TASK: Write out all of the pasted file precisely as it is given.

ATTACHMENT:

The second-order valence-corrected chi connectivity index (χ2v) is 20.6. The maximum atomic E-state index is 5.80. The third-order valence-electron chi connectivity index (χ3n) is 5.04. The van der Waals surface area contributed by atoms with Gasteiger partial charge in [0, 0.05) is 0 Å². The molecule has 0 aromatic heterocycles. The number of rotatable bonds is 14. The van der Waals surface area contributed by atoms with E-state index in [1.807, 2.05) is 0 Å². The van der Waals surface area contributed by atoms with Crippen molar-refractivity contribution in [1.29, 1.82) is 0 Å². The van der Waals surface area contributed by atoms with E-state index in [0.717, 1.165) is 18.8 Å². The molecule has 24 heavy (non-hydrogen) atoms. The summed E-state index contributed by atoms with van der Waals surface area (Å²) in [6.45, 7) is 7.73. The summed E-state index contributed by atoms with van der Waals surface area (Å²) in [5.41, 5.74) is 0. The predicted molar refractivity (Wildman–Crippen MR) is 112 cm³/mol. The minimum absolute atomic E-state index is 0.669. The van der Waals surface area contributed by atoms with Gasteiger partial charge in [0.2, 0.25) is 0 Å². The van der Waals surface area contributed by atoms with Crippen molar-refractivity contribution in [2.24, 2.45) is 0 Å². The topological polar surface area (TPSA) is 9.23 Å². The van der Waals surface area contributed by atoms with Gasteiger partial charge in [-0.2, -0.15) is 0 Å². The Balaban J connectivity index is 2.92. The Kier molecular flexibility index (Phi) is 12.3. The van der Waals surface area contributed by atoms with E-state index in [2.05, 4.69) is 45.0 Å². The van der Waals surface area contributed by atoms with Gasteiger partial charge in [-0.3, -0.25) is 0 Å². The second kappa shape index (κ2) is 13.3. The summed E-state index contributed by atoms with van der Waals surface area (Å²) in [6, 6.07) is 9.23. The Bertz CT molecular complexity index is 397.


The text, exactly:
The second-order valence-corrected chi connectivity index (χ2v) is 20.6. The maximum atomic E-state index is 5.80. The third-order valence-electron chi connectivity index (χ3n) is 5.04. The van der Waals surface area contributed by atoms with Gasteiger partial charge in [0, 0.05) is 0 Å². The molecule has 0 aromatic heterocycles. The number of rotatable bonds is 14. The van der Waals surface area contributed by atoms with E-state index in [1.807, 2.05) is 0 Å². The van der Waals surface area contributed by atoms with Crippen molar-refractivity contribution in [1.29, 1.82) is 0 Å². The van der Waals surface area contributed by atoms with E-state index in [0.717, 1.165) is 18.8 Å². The molecule has 24 heavy (non-hydrogen) atoms. The summed E-state index contributed by atoms with van der Waals surface area (Å²) in [6.45, 7) is 7.73. The summed E-state index contributed by atoms with van der Waals surface area (Å²) in [5.41, 5.74) is 0. The predicted molar refractivity (Wildman–Crippen MR) is 112 cm³/mol. The minimum absolute atomic E-state index is 0.669. The van der Waals surface area contributed by atoms with Gasteiger partial charge in [0.2, 0.25) is 0 Å². The van der Waals surface area contributed by atoms with Crippen molar-refractivity contribution in [2.24, 2.45) is 0 Å². The topological polar surface area (TPSA) is 9.23 Å². The van der Waals surface area contributed by atoms with Gasteiger partial charge in [-0.2, -0.15) is 0 Å². The Balaban J connectivity index is 2.92. The Kier molecular flexibility index (Phi) is 12.3. The van der Waals surface area contributed by atoms with E-state index in [2.05, 4.69) is 45.0 Å². The van der Waals surface area contributed by atoms with Gasteiger partial charge in [-0.3, -0.25) is 0 Å². The second kappa shape index (κ2) is 13.3. The summed E-state index contributed by atoms with van der Waals surface area (Å²) in [6, 6.07) is 9.23. The Bertz CT molecular complexity index is 397.